As Mexico Vote Dispute Winds Down, Obrador Gears Up ; Defeated Leftist Presidential Candidate Andres Manuel Lopez Obrador Is Creating a 'Parallel Government.'

By Sara Miller Llana writer of The Christian Science Monitor | The Christian Science Monitor, September 18, 2006 | Go to article overview

As Mexico Vote Dispute Winds Down, Obrador Gears Up ; Defeated Leftist Presidential Candidate Andres Manuel Lopez Obrador Is Creating a 'Parallel Government.'


Sara Miller Llana writer of The Christian Science Monitor, The Christian Science Monitor


Having lost his bid for Mexico's presidency after the top electoral court threw out fraud allegations and a recount revealed a final margin of just half a percentage point, Andres Manuel Lopez Obrador is now calling for the creation of a "new republic" that addresses the stubborn gap between rich and poor.

The highly contested July 2 election and its aftermath revealed deep divisions in the country, fueling tensions with no apparent reconciliation in sight.

Yet if suspicion and rancor have marked this historic moment, just six years after Mexico emerged from beneath seven decades of authoritarian rule, violence has not.

"Of course, Mexico is at a crossroads," says John Ackerman, a law professor at the National Autonomous University of Mexico. "But modern Mexico is showing us we can have intense political conflict without violence."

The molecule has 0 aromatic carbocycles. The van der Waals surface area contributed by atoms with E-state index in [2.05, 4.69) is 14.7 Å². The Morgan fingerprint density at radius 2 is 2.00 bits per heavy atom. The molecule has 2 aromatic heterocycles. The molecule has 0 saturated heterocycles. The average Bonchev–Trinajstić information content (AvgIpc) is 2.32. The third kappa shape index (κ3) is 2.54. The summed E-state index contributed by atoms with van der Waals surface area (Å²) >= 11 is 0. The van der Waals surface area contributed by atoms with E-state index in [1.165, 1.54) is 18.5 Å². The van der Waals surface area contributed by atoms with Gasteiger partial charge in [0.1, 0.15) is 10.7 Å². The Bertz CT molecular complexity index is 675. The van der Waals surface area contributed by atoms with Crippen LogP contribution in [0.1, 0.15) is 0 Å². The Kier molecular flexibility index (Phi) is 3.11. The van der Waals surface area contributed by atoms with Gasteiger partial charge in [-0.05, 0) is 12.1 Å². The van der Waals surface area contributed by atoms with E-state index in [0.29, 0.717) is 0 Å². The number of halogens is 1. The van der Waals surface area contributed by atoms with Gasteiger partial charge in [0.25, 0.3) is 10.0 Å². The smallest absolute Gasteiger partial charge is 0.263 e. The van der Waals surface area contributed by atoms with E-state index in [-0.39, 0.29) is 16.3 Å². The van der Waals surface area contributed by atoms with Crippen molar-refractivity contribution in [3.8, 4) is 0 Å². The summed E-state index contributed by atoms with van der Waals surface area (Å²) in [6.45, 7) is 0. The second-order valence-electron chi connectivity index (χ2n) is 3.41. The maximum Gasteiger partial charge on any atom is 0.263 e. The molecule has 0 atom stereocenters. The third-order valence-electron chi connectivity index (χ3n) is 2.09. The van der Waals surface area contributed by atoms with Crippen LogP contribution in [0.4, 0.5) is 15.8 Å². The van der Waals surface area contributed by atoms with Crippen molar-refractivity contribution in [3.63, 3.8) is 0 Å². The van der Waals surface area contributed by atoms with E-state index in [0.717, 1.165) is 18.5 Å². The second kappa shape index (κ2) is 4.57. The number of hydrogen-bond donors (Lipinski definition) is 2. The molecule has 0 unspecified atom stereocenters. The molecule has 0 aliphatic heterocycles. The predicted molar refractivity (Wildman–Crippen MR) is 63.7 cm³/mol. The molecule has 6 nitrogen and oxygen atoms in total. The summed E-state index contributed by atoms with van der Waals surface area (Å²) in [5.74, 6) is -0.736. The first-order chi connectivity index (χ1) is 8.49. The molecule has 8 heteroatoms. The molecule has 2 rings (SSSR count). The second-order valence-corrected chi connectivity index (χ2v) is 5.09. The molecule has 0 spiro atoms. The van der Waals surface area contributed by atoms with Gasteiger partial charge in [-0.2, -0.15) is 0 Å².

Mr. Obrador says he wants his supporters to work peacefully on his behalf, but the reach, and impact, of his movement is still unclear.

"It's a very delicate moment. It still has a lot of uncertainties, because you can never know the possibilities of one charismatic leader leading the masses," says Enrique Krauze, a writer and historian in Mexico. "You don't need huge majorities to create really serious social strife."

For more than a month, Obrador and his followers occupied Mexico City's major thoroughfares to force a recount of all ballots. The protest, which strangled traffic and eroded public support, ended this weekend with a huge convention in Mexico City's main square Saturday. But Obrador, who quipped upon hearing of his loss, "to hell with the institutions," has not backed down, saying he refuses to ever recognize the victor, Felipe Calderon, as the country's leader.

"[Obrador] is my president," says Victoria Brocca, a writer in Mexico City who jumped excitedly at Saturday's convention, which drew tens of thousands of supporters, when hands shot up in the air to show support for the creation of Obrador's "parallel government. "Obrador will name a cabinet and be "inaugurated" Nov. 20, just days before Mr. Calderon takes office Dec. …

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